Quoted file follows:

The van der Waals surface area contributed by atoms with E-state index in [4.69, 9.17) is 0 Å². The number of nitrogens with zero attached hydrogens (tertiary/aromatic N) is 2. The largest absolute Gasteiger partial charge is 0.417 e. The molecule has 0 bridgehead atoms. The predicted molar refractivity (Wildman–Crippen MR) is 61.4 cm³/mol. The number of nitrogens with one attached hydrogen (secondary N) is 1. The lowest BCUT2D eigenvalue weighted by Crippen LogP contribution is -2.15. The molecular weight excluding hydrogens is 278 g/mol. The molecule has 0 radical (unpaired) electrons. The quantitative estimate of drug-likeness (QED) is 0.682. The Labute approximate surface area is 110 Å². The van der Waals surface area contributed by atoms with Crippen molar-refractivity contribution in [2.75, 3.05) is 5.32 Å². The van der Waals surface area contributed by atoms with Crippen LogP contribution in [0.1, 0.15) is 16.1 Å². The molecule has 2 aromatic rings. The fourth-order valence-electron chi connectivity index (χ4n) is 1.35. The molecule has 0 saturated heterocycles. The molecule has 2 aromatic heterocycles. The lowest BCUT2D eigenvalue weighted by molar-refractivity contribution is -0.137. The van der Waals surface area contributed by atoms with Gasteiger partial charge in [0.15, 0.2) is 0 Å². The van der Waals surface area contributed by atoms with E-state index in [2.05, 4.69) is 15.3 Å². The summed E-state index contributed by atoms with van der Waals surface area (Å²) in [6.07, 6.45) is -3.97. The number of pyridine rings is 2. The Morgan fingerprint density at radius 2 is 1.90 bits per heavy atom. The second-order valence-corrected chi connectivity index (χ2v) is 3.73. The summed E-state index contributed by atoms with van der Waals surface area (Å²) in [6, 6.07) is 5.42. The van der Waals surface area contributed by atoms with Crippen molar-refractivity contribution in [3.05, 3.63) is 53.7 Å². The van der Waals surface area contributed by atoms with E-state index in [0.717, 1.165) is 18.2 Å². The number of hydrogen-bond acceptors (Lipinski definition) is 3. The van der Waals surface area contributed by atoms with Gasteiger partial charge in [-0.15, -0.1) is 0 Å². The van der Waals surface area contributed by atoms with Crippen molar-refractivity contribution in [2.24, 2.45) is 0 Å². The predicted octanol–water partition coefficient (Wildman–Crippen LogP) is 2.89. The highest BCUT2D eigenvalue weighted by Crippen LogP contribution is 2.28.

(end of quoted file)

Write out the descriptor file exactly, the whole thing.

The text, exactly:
The van der Waals surface area contributed by atoms with E-state index in [4.69, 9.17) is 0 Å². The number of nitrogens with zero attached hydrogens (tertiary/aromatic N) is 2. The largest absolute Gasteiger partial charge is 0.417 e. The molecule has 0 bridgehead atoms. The predicted molar refractivity (Wildman–Crippen MR) is 61.4 cm³/mol. The number of nitrogens with one attached hydrogen (secondary N) is 1. The lowest BCUT2D eigenvalue weighted by Crippen LogP contribution is -2.15. The molecular weight excluding hydrogens is 278 g/mol. The molecule has 0 radical (unpaired) electrons. The quantitative estimate of drug-likeness (QED) is 0.682. The Labute approximate surface area is 110 Å². The van der Waals surface area contributed by atoms with Crippen molar-refractivity contribution in [2.75, 3.05) is 5.32 Å². The van der Waals surface area contributed by atoms with Crippen LogP contribution in [0.1, 0.15) is 16.1 Å². The molecule has 2 aromatic rings. The fourth-order valence-electron chi connectivity index (χ4n) is 1.35. The molecule has 0 saturated heterocycles. The molecule has 2 aromatic heterocycles. The lowest BCUT2D eigenvalue weighted by molar-refractivity contribution is -0.137. The van der Waals surface area contributed by atoms with Gasteiger partial charge in [0.15, 0.2) is 0 Å². The van der Waals surface area contributed by atoms with E-state index in [2.05, 4.69) is 15.3 Å². The summed E-state index contributed by atoms with van der Waals surface area (Å²) in [6.07, 6.45) is -3.97. The number of pyridine rings is 2. The Morgan fingerprint density at radius 2 is 1.90 bits per heavy atom. The second-order valence-corrected chi connectivity index (χ2v) is 3.73. The summed E-state index contributed by atoms with van der Waals surface area (Å²) in [6, 6.07) is 5.42. The van der Waals surface area contributed by atoms with Crippen molar-refractivity contribution in [3.05, 3.63) is 53.7 Å². The van der Waals surface area contributed by atoms with E-state index in [0.717, 1.165) is 18.2 Å². The number of hydrogen-bond acceptors (Lipinski definition) is 3. The van der Waals surface area contributed by atoms with Gasteiger partial charge in [-0.15, -0.1) is 0 Å². The van der Waals surface area contributed by atoms with Crippen molar-refractivity contribution in [2.24, 2.45) is 0 Å². The predicted octanol–water partition coefficient (Wildman–Crippen LogP) is 2.89. The highest BCUT2D eigenvalue weighted by Crippen LogP contribution is 2.28.